Archive for the ‘The Clubhouse’ Category

(The following article was published April 27, 2014, on The Mantle. It’s an article spun off the feature-documentary project I’m producing with my partner, The Clubhouse. For more on that film, plus photos, please click here. To join our team, please visit our Indiegogo site.)

Anna Moabi says she no longer fears for insults or beatings from white farmers. (Photo: Justin Keane)

Anna Moabi says she no longer fears for insults or beatings from white farmers. (Photo: Justin Keane)

VENTERSDORP, South Africa – Saturday morning in The New South Africa.

Samuel Phutiagae slips on a green polo and dark khakis, topped by his cherished accessory: a black baseball cap with the TW logo of Tiger Woods – his favorite golfer. In the front yard, his six-year-old daughter, his golfing partner, and their golf bags tumble into his car. Within minutes, Samuel is steering gently onto the grassy parking lot of the Ventersdorp Golf Club itself. Tee-off is at 9.

The scene appears so normal – except that Samuel is no ordinary golfer. He’s a black man in post-Apartheid South Africa. And as the nation marks 20 years since its first democratic elections, on April 27, 1994, the first black member accepted into the all-white Ventersdorp club is something of a revolutionary.

For nearly half a century, South African golf clubs like this were bastions of white elitism, segregation and overlordship. Samuel himself was an impressionable 12-year-old during the tumult of 1980s Apartheid South Africa when he began to caddy at a local golf club, to earn a bit of cash for his family and for himself.

The term “caddy,” though, sounds too polite. The white golfers treated him “like a dog,” he says, and often dropped the most searing of racial insults, the “k-word” – kaffir. When Samuel and other caddies needed drink or food, they knew to march around the clubhouse, to a side window. For blacks, only.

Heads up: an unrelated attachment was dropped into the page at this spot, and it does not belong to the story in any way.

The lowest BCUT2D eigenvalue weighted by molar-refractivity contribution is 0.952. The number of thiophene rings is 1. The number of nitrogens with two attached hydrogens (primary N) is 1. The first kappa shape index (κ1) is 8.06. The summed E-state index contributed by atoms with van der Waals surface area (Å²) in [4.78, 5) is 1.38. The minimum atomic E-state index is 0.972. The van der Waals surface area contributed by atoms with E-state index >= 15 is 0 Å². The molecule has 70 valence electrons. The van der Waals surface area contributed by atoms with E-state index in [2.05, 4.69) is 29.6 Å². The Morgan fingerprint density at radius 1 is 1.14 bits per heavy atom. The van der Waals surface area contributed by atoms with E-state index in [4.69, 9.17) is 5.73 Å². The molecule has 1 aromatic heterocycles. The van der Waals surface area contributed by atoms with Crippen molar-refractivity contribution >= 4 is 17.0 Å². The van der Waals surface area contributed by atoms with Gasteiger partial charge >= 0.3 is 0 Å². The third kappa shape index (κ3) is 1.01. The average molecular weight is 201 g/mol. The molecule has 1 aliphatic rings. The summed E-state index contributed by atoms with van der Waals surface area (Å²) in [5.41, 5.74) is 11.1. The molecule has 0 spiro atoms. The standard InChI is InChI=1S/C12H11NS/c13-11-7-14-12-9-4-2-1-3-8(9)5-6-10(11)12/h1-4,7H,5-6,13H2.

“I used to tell my friends,” he says, “‘One day we’ll be inside this club – playing. You’ll see.’ But they didn’t believe me.”


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(The following text, trailer and photos will soon appear on the crowdfunding platform, Indiegogo, as my partner and I launch an online campaign to raise US$10,000 for our feature documentary, The Clubhouse. In post-Apartheid South Africa’s most racist town, our film explores how one Golf Club finally admitted a black man – and opened the door to racial healing.)

Our Project

We've been inspired by Samuel Phutigae's heroic journey -- and hope you will, too. (Photo: Justin Keane)

We’ve been inspired by Samuel’s heroic journey — and hope you will be, too. (Photo: Justin Keane)

April 27, 1994. A day that produced one of the seismic events of the 20th Century.

Nelson Mandela and the euphoric first democratic elections in South Africa – which snuffed out one of the world’s most racist and despised regimes: Apartheid. Overnight, voters handed power to the long-suffering black majority – and in a flash, reduced their white overlords to a vulnerable minority.

Today, exactly twenty years later, how can we gauge, and even illuminate, the depth of racial healing in The Rainbow Nation? This documentary provides compelling evidence. To tell the story, I went to South Africa’s most racist town, where I found one ordinary black man. Who’s done something extraordinary.

I’m an American foreign correspondent who has reported from 30 countries over the past 20 years, mostly across post-Communist East Europe and the former Soviet Union. I now live high in the mountains of Southern Africa, where I’ve teamed up with a South African filmmaker-activist, Danny Lurie, on a unique film project.

Thank you for taking the time to visit our Indiegogo campaign, to learn about the feature documentary that we’re making down here: The Clubhouse: One Black Golfer’s Fight for Equality in South Africa’s Most Racist Town.

Please watch our trailer, as we chronicle the heroic journey of one black man, from one notorious farming town, as he chases a seemingly simple dream: to play golf. The only course in town, though, belongs to the stubbornly, whites-only Golf Club. And the Club’s decision to finally relent and allow him to play their course speaks volumes about how far the white minority has come along, too.

“It was the right thing to do,” explains Club President Jacques Viviers. “And many of us knew it.”


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